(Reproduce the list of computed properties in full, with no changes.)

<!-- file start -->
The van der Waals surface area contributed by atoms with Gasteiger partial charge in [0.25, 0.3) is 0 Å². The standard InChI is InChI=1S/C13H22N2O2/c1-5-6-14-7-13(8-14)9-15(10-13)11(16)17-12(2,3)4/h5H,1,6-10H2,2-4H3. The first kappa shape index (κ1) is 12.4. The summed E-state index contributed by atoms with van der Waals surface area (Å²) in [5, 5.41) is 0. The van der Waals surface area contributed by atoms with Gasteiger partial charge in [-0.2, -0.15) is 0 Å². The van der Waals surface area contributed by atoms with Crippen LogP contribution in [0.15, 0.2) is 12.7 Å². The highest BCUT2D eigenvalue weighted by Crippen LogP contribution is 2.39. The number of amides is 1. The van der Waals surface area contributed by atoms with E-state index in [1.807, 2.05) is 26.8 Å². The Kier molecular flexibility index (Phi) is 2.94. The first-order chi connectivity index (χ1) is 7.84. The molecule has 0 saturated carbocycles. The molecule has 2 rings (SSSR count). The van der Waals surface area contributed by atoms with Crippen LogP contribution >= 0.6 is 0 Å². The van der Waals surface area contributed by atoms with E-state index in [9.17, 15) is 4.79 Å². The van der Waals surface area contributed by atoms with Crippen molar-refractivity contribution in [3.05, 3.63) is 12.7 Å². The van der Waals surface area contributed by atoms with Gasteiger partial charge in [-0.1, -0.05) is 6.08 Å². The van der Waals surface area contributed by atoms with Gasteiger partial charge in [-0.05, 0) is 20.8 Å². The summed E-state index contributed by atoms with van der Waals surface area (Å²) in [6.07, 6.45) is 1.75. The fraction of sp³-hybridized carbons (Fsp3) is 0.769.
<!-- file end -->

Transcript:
The van der Waals surface area contributed by atoms with Gasteiger partial charge in [0.25, 0.3) is 0 Å². The standard InChI is InChI=1S/C13H22N2O2/c1-5-6-14-7-13(8-14)9-15(10-13)11(16)17-12(2,3)4/h5H,1,6-10H2,2-4H3. The first kappa shape index (κ1) is 12.4. The summed E-state index contributed by atoms with van der Waals surface area (Å²) in [5, 5.41) is 0. The van der Waals surface area contributed by atoms with Gasteiger partial charge in [-0.2, -0.15) is 0 Å². The van der Waals surface area contributed by atoms with Crippen LogP contribution in [0.15, 0.2) is 12.7 Å². The highest BCUT2D eigenvalue weighted by Crippen LogP contribution is 2.39. The number of amides is 1. The van der Waals surface area contributed by atoms with E-state index in [1.807, 2.05) is 26.8 Å². The Kier molecular flexibility index (Phi) is 2.94. The first-order chi connectivity index (χ1) is 7.84. The molecule has 0 saturated carbocycles. The molecule has 2 rings (SSSR count). The van der Waals surface area contributed by atoms with Crippen LogP contribution >= 0.6 is 0 Å². The van der Waals surface area contributed by atoms with E-state index in [9.17, 15) is 4.79 Å². The van der Waals surface area contributed by atoms with Crippen molar-refractivity contribution in [3.05, 3.63) is 12.7 Å². The van der Waals surface area contributed by atoms with Gasteiger partial charge in [-0.1, -0.05) is 6.08 Å². The van der Waals surface area contributed by atoms with Gasteiger partial charge in [-0.05, 0) is 20.8 Å². The summed E-state index contributed by atoms with van der Waals surface area (Å²) in [6.07, 6.45) is 1.75. The fraction of sp³-hybridized carbons (Fsp3) is 0.769.